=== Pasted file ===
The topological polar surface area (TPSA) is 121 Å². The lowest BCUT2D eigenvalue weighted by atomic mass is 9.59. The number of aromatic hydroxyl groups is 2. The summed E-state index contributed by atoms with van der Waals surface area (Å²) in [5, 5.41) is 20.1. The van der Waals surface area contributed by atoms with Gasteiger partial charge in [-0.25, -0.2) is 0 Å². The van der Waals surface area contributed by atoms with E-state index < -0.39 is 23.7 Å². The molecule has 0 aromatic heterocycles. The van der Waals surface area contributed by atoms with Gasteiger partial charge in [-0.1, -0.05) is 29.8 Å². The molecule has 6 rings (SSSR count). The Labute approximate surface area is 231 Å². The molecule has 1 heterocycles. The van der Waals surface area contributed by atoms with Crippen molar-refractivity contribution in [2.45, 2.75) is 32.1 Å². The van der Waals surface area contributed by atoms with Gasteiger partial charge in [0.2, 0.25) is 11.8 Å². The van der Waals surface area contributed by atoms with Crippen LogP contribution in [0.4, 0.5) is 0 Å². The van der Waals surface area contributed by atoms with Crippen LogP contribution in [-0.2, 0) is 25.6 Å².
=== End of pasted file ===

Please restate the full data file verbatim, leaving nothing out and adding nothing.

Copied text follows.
The topological polar surface area (TPSA) is 121 Å². The lowest BCUT2D eigenvalue weighted by atomic mass is 9.59. The number of aromatic hydroxyl groups is 2. The summed E-state index contributed by atoms with van der Waals surface area (Å²) in [5, 5.41) is 20.1. The van der Waals surface area contributed by atoms with Gasteiger partial charge in [-0.25, -0.2) is 0 Å². The van der Waals surface area contributed by atoms with E-state index < -0.39 is 23.7 Å². The molecule has 0 aromatic heterocycles. The van der Waals surface area contributed by atoms with Gasteiger partial charge in [-0.1, -0.05) is 29.8 Å². The molecule has 6 rings (SSSR count). The Labute approximate surface area is 231 Å². The molecule has 1 heterocycles. The van der Waals surface area contributed by atoms with Crippen molar-refractivity contribution in [2.45, 2.75) is 32.1 Å². The van der Waals surface area contributed by atoms with Gasteiger partial charge in [0.2, 0.25) is 11.8 Å². The van der Waals surface area contributed by atoms with Crippen LogP contribution in [0.4, 0.5) is 0 Å². The van der Waals surface area contributed by atoms with Crippen LogP contribution in [-0.2, 0) is 25.6 Å².